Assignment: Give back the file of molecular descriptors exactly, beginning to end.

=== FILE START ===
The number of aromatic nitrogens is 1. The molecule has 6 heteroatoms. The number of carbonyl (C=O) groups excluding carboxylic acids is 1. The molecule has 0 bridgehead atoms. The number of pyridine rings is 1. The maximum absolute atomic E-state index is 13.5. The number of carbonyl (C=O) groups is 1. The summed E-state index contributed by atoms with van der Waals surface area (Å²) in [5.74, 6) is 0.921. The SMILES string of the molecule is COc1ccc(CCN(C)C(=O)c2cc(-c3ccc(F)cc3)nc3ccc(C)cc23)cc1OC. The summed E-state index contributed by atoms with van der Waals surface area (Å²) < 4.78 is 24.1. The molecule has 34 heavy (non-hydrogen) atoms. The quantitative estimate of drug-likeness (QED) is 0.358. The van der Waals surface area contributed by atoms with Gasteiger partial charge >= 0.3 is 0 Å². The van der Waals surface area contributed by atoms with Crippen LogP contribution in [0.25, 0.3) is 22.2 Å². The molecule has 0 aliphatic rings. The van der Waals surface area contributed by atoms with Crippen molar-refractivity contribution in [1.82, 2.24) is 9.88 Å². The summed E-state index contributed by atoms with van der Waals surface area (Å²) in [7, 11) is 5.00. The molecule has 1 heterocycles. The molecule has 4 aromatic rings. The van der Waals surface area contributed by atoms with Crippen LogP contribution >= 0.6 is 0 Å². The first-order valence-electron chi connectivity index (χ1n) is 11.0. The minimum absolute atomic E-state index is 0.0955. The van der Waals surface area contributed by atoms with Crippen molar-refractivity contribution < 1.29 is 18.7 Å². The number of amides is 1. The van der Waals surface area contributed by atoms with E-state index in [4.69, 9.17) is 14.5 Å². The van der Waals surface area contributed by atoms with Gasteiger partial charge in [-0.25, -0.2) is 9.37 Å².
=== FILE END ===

The number of aromatic nitrogens is 1. The molecule has 6 heteroatoms. The number of carbonyl (C=O) groups excluding carboxylic acids is 1. The molecule has 0 bridgehead atoms. The number of pyridine rings is 1. The maximum absolute atomic E-state index is 13.5. The number of carbonyl (C=O) groups is 1. The summed E-state index contributed by atoms with van der Waals surface area (Å²) in [5.74, 6) is 0.921. The SMILES string of the molecule is COc1ccc(CCN(C)C(=O)c2cc(-c3ccc(F)cc3)nc3ccc(C)cc23)cc1OC. The summed E-state index contributed by atoms with van der Waals surface area (Å²) < 4.78 is 24.1. The molecule has 34 heavy (non-hydrogen) atoms. The quantitative estimate of drug-likeness (QED) is 0.358. The van der Waals surface area contributed by atoms with Gasteiger partial charge >= 0.3 is 0 Å². The van der Waals surface area contributed by atoms with Crippen LogP contribution in [0.25, 0.3) is 22.2 Å². The molecule has 0 aliphatic rings. The van der Waals surface area contributed by atoms with Crippen molar-refractivity contribution in [1.82, 2.24) is 9.88 Å². The summed E-state index contributed by atoms with van der Waals surface area (Å²) in [7, 11) is 5.00. The molecule has 1 heterocycles. The molecule has 4 aromatic rings. The van der Waals surface area contributed by atoms with Crippen LogP contribution >= 0.6 is 0 Å². The first-order valence-electron chi connectivity index (χ1n) is 11.0. The minimum absolute atomic E-state index is 0.0955. The van der Waals surface area contributed by atoms with Crippen molar-refractivity contribution < 1.29 is 18.7 Å². The number of amides is 1. The van der Waals surface area contributed by atoms with E-state index in [4.69, 9.17) is 14.5 Å². The van der Waals surface area contributed by atoms with Gasteiger partial charge in [-0.25, -0.2) is 9.37 Å².